20 Signs That You Have an Elementary School Kid

(This post originally ran on Huffington Post Parents)

The days of bottles, potty training, snotty noses and sippy cups are far behind me. I now have two kids in elementary school and, like so many parents of similar-aged kids, find myself pondering about how much my life has altered as I cruise around the grocery store at 9 p.m. on a Saturday evening. One on the one hand, my kids are more independent: they can read, they can write, they can tie their shoelaces (well, almost) and I’ve even been paying them to sort, fold and put away their laundry! But on the other hand, the sheer volume of school/PTO requests, homework and social activities threaten to overwhelm and quite frankly, erode any chance of quality me-time (other than grocery shopping late at night). Does any of this sound familiar?

Here are many ways to know when you, too, are the parent of elementary school kids:

  1. You find out about a school project/permission slip/photo day at 8 a.m. the day they are due.
  2. Play dates and parties are drop off… and you are thrilled.
  3. You proudly wear rainbow loom bracelets (while muttering under your breath about the chaos of rubber bands littering your house).
  4. Math homework makes you quake with fear.
  5. You manage to squeeze your lower half into those tiny seats during parent-teacher conferences.
  6. The days of the week take on new meaning: Monday is “you have PE, don’t forget your sneakers day!”, Thursday is “return library book day”, Friday is “pizza day!”
  7. Minecraft.
  8. You are scared to put your hand inside their backpacks.
  9. Your second job is peddling wrapping paper, raffle tickets and other fundraisers (and your friends and family deftly avoid you).
  10. Ninety percent of the morning mayhem in your house is created in the last 10 minutes before school drop off.
  11. Your iPad/laptop is no longer your own.
  12. You have to explain why Miley Cyrus is really not that cool.
  13. You are adept at stealthily throwing away the latest ‘art project’ in the trash can outside, making sure to hide it underneath other stuff.
  14. You find yourself singing along to Kidz Bop (even when there are no kids around…).
  15. Gloves and hats and socks get lost with uncanny frequency.
  16. Pokemon.
  17. Your toddler knows to yell “BUS” as it approaches the end of your driveway.
  18. Your weekends are a complex logistical challenge — full of parties, play dates, sports and errands.
  19. You are not beneath drying papier maché volcanoes in the microwave.
  20. You know that the day when you’ll have to explain the birds and the bees is inching closer and it terrifies you.

Are Dads the New Moms?

This morning, I read a blog post that suggested that parenting magazines are making a mistake by catering so much to Moms and leaving Dads out. On the one hand, I agree – Dads these days play a large role in parenting and should be represented as such within parenting magazines. On the other hand, I’m not so sure that Dads turn to glossy magazines for parenting advice. I’m fairly sure they either speak with other Dads, follow a couple of Dad bloggers or wing it, the best they can.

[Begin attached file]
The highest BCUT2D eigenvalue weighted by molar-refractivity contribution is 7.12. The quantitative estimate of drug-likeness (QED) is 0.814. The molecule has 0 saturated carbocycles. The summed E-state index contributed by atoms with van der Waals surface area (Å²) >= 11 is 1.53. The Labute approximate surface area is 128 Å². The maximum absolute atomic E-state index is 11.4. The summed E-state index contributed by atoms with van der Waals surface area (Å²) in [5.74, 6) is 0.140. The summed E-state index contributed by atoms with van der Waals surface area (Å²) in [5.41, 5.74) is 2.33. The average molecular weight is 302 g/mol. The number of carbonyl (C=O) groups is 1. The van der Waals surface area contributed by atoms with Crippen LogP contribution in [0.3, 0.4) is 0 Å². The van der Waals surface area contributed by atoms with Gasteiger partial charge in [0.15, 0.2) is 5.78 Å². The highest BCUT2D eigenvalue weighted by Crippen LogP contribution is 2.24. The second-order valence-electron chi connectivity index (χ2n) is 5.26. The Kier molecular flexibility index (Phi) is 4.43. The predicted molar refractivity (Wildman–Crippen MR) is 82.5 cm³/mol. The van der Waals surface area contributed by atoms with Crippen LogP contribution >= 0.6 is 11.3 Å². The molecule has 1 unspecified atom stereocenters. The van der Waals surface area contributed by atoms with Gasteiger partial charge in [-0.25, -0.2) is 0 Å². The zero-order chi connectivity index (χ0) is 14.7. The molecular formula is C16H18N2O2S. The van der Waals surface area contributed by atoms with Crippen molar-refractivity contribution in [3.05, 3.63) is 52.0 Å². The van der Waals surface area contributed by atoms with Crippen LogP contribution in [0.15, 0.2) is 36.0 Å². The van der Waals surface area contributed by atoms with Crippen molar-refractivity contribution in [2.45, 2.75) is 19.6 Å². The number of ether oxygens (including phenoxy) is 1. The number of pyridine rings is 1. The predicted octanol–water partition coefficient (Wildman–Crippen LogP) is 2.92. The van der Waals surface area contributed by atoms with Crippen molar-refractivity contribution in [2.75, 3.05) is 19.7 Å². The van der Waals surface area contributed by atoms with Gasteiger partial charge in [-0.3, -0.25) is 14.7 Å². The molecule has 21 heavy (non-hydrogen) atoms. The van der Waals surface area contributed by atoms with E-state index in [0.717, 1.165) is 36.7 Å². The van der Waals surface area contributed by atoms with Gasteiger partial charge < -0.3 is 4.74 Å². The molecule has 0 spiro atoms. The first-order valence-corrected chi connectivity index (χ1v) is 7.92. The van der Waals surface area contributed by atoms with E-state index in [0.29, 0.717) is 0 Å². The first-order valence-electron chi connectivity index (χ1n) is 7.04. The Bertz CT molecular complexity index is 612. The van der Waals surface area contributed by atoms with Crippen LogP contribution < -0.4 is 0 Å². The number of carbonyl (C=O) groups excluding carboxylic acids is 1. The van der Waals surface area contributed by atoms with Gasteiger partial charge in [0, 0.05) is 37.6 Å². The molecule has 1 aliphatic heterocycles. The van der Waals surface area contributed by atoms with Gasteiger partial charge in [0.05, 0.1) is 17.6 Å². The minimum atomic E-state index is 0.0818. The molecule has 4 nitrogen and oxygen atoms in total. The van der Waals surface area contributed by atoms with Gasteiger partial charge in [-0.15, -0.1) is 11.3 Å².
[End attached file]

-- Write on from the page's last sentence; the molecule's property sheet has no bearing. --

I consider myself to be one lucky Mom as my husband has not only been a very participant Dad from the moment number one child popped out (actually, he didn’t just pop out but that’s another story) but he also makes me a better Mom. I observe the same in many of my friend’s husbands, as well as my brother and brothers-in-law, and it’s really heart-warming. These are the ways that my kids’ Dad is as good as (and often better than) their Mom:

  • He folds the laundry (is there anything sexier, I ask.)
  • He shares the school drop-offs and pickups.
  • He cooks, shops, cleans, mends.
  • He has cleaned up his fair share of poop and puke (though I always seem to be on the receiving end of the puke.)
  • He encourages me to go out with my girlfriends at least once a month.
  • He takes care of both kids one evening a week so I can work late.
  • He shares taking the kids to their dentist/doctor appointments/playdates/birthday parties.
  • He is a more-than-equal enforcer of discipline.
  • He attends parent/teacher conferences with me.
  • He does it all when I have to travel for work.
  • He is super silly (which is the secret to our happy marriage.)

So yes, if the above tasks comprise what was once considered motherhood, then Dad is the new Mom and I see nothing wrong with that. The fact is that parenthood is wonderful and tough and incredible and exhausting and uplifting and messy and expensive and complicated and a lot of hard work. Having an equal partner makes it manageable and way more fun.

Hooray for Dads!

(Did I mention that my hubby is in the wine business – triple bonus for me!!!)

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